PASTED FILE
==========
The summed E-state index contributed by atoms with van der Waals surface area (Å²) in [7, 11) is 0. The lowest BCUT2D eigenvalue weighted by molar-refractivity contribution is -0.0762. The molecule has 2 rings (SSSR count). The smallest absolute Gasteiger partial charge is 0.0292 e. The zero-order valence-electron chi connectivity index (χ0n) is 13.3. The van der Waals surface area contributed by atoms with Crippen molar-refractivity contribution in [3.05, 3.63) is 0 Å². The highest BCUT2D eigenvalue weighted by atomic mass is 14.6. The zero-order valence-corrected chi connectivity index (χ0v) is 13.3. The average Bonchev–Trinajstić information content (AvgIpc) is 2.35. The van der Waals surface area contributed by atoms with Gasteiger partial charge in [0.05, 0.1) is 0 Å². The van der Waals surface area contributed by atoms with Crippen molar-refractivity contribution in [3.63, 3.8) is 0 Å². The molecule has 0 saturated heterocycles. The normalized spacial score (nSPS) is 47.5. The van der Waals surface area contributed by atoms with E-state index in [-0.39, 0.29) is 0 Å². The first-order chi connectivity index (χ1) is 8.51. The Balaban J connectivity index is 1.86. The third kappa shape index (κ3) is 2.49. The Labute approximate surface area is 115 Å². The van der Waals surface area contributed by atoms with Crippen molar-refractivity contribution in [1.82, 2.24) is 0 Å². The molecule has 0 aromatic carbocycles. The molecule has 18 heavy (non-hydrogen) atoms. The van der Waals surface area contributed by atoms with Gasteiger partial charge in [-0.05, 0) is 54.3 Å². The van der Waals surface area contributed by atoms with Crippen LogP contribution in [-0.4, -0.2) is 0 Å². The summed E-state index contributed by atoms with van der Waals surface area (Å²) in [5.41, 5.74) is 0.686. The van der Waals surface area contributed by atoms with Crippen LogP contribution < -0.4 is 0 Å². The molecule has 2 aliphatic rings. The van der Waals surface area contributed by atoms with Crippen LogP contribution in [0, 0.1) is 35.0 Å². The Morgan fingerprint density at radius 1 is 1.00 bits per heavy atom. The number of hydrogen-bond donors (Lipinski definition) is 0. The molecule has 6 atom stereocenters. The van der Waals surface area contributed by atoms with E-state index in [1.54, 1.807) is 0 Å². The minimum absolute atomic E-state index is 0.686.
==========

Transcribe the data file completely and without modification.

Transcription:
The summed E-state index contributed by atoms with van der Waals surface area (Å²) in [7, 11) is 0. The lowest BCUT2D eigenvalue weighted by molar-refractivity contribution is -0.0762. The molecule has 2 rings (SSSR count). The smallest absolute Gasteiger partial charge is 0.0292 e. The zero-order valence-electron chi connectivity index (χ0n) is 13.3. The van der Waals surface area contributed by atoms with Crippen molar-refractivity contribution in [3.05, 3.63) is 0 Å². The highest BCUT2D eigenvalue weighted by atomic mass is 14.6. The zero-order valence-corrected chi connectivity index (χ0v) is 13.3. The average Bonchev–Trinajstić information content (AvgIpc) is 2.35. The van der Waals surface area contributed by atoms with Gasteiger partial charge in [0.05, 0.1) is 0 Å². The van der Waals surface area contributed by atoms with Crippen molar-refractivity contribution in [3.63, 3.8) is 0 Å². The molecule has 0 saturated heterocycles. The normalized spacial score (nSPS) is 47.5. The van der Waals surface area contributed by atoms with E-state index in [-0.39, 0.29) is 0 Å². The first-order chi connectivity index (χ1) is 8.51. The Balaban J connectivity index is 1.86. The third kappa shape index (κ3) is 2.49. The Labute approximate surface area is 115 Å². The van der Waals surface area contributed by atoms with Crippen molar-refractivity contribution in [1.82, 2.24) is 0 Å². The molecule has 0 aromatic carbocycles. The molecule has 18 heavy (non-hydrogen) atoms. The van der Waals surface area contributed by atoms with Gasteiger partial charge in [-0.05, 0) is 54.3 Å². The van der Waals surface area contributed by atoms with Crippen LogP contribution in [-0.4, -0.2) is 0 Å². The summed E-state index contributed by atoms with van der Waals surface area (Å²) in [5.41, 5.74) is 0.686. The van der Waals surface area contributed by atoms with Crippen LogP contribution < -0.4 is 0 Å². The molecule has 2 aliphatic rings. The van der Waals surface area contributed by atoms with Crippen LogP contribution in [0, 0.1) is 35.0 Å². The Morgan fingerprint density at radius 1 is 1.00 bits per heavy atom. The number of hydrogen-bond donors (Lipinski definition) is 0. The molecule has 6 atom stereocenters. The van der Waals surface area contributed by atoms with E-state index in [1.54, 1.807) is 0 Å². The minimum absolute atomic E-state index is 0.686.